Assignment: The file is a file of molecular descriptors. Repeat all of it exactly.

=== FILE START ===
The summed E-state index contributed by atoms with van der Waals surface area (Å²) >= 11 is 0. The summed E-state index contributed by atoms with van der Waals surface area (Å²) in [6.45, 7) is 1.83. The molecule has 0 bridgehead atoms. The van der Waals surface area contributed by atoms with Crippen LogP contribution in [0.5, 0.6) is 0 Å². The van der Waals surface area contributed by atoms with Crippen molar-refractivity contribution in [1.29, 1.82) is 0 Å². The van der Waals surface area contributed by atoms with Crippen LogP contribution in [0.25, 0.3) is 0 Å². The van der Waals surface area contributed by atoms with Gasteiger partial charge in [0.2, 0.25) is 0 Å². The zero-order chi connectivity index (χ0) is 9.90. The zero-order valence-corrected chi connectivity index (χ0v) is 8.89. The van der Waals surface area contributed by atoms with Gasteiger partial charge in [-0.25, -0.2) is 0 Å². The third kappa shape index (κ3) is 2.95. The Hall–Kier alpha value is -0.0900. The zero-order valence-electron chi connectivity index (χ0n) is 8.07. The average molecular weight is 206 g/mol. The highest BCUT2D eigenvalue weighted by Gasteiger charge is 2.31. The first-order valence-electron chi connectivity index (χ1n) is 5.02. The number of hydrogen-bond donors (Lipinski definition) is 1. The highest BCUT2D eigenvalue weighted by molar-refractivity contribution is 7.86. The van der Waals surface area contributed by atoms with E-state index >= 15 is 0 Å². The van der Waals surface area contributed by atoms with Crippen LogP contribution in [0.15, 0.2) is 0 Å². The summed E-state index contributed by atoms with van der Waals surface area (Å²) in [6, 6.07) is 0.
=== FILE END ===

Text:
The summed E-state index contributed by atoms with van der Waals surface area (Å²) >= 11 is 0. The summed E-state index contributed by atoms with van der Waals surface area (Å²) in [6.45, 7) is 1.83. The molecule has 0 bridgehead atoms. The van der Waals surface area contributed by atoms with Crippen LogP contribution in [0.5, 0.6) is 0 Å². The van der Waals surface area contributed by atoms with Crippen molar-refractivity contribution in [1.29, 1.82) is 0 Å². The van der Waals surface area contributed by atoms with Crippen LogP contribution in [0.25, 0.3) is 0 Å². The van der Waals surface area contributed by atoms with Gasteiger partial charge in [0.2, 0.25) is 0 Å². The zero-order chi connectivity index (χ0) is 9.90. The zero-order valence-corrected chi connectivity index (χ0v) is 8.89. The van der Waals surface area contributed by atoms with Gasteiger partial charge in [-0.25, -0.2) is 0 Å². The third kappa shape index (κ3) is 2.95. The Hall–Kier alpha value is -0.0900. The zero-order valence-electron chi connectivity index (χ0n) is 8.07. The average molecular weight is 206 g/mol. The highest BCUT2D eigenvalue weighted by Gasteiger charge is 2.31. The first-order valence-electron chi connectivity index (χ1n) is 5.02. The number of hydrogen-bond donors (Lipinski definition) is 1. The highest BCUT2D eigenvalue weighted by molar-refractivity contribution is 7.86. The van der Waals surface area contributed by atoms with E-state index >= 15 is 0 Å². The van der Waals surface area contributed by atoms with Crippen LogP contribution in [0.15, 0.2) is 0 Å². The summed E-state index contributed by atoms with van der Waals surface area (Å²) in [6, 6.07) is 0.